Anton Monsegue with his relative. She said last week Sunday, the man locked George in the house, tied her and was about to stab her but she defecated which temporarily prevented her demise. After that incident she moved out of the St Mary’s home and came to stay with James at La Rufin. However, the suspect begged George to come back, James said.

September 11, 2012



Belly Bustas Take 3
Liva An’ Cheese
The father of the young Caribbean woman said to three Caribbean men: “which eva one a yal could make me laff wit the words liva an cheese get to marry me daughter”. The first man - a bajan - said “ eat me sone liva and chees fo free.” The second - a jamaican - said “me no eva eat me liva an cheese mon. Dat stuff taste like mash bullfrog dip in pee. The TRINI said “yo man dat jamican know he eat liva, and dat bajan he eat cheese. But me, i say dat when it come to dat gal man, liva alone; cheese’s mine! the Seymour’s house. They search the shed where the firewood is kept, broke every piece of wood, find no marijuana, swear at Seymour and leave. The phone rings over at Seymour’s house: “Hey, Seymour! di FBI dey come?” “Yeh Man!” “Dey chop yuh firewood?” “Yeh Man, Dey chop up de whole ah it - mi have nuff firewood now. Mi can even sell some.” “Okay, a fi mi turn now. Yuh hafi call dem. A need mi garden plow up.” Yuh real do good for yuhself!”. Eventually the day of the wedding came and the same guy who she told about the wedding decided that he wanted to pass by and see for himself how things were proceeding. He however noticed that all that was playing at the reception was dub music. He couldn’t understand how they would only be playing dub music and the guy was Mexican, so he decided to ask someone about it. He said, “Hear nah... how come dey playin so much ah dub, an de fella is a Mexican doctor?”. The other person said, “Mexican doctor?... man... de fella is a maxi conductor!!”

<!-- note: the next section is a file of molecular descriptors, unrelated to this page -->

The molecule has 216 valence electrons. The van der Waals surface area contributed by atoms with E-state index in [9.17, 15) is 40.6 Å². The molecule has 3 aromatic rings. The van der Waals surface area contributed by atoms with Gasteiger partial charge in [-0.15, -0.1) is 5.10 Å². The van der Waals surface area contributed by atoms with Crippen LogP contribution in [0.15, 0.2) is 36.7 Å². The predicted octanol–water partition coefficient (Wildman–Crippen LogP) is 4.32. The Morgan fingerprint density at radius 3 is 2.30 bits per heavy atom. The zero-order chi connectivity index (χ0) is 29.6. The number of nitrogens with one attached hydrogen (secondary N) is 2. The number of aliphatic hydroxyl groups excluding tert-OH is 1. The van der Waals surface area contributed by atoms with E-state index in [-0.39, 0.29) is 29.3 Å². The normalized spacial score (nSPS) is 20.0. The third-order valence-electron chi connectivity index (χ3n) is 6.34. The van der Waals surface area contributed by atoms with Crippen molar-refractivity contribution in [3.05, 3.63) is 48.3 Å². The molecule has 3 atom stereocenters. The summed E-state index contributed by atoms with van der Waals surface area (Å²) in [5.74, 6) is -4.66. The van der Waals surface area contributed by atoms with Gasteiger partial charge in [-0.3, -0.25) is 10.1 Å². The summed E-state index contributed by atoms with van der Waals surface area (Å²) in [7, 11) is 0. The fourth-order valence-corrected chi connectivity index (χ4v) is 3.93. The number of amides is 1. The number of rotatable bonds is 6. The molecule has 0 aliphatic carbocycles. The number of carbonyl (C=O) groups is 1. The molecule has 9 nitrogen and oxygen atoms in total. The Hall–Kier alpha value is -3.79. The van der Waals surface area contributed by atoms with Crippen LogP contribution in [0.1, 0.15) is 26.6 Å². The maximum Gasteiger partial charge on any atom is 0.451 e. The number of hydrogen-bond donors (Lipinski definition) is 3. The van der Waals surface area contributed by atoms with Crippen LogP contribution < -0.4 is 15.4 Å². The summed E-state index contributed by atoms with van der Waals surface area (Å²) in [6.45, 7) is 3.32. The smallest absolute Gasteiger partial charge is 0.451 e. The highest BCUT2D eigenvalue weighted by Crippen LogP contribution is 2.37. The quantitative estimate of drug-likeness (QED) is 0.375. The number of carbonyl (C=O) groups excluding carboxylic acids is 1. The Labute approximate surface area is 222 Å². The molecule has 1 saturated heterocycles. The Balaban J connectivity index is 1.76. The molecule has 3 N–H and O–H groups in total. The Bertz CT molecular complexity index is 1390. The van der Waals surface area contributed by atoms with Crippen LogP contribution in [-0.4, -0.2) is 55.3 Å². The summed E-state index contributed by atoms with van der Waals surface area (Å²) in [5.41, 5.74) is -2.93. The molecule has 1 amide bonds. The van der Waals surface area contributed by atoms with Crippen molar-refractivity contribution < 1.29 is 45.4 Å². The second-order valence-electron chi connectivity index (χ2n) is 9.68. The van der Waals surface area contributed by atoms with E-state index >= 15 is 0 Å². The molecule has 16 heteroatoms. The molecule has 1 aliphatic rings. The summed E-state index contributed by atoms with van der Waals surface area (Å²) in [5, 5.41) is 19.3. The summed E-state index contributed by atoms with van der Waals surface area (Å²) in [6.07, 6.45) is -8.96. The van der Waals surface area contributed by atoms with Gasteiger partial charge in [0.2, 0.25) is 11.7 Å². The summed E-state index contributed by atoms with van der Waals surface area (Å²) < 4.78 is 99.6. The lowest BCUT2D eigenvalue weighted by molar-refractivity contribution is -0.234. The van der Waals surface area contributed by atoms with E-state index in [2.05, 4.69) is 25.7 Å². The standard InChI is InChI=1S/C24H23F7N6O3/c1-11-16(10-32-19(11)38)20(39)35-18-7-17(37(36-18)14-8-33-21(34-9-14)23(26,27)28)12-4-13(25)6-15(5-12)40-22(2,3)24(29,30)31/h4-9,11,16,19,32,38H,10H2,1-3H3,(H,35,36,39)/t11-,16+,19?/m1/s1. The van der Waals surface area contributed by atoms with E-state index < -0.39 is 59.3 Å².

Two Guyanese neighbours were living in Florida. One called the FBI... The phone rings at FBI Headquarters: FBI Agent: “Hello?” Guyanese: “Hello, is dis de FBI?” FBI Agent: “Yes. What do you want?” Guyanese: “Mi calling to report mi neighba dey! Dey name Seymour, Sah. Dey a hide marijuana in dey firewood.” FBI Agent: “This will be noted, Sir.” Next day, the FBI goons went over to

A young Trinbago Yankee was having a conversation with a Trinidadian one day and told him that she had returned to Trinidad to get married. He couldn’t understand why after living abroad for so many years she couldn’t find a nice man to marry instead of coming back to Trinidad. She eventually told him that she was getting married to a “Mexican doctor” (in a very pronounced American accent at that). Well the guy couldn’t believe what he had heard and told her.”A Mexican doctor! But girl, ah real happy for yuh.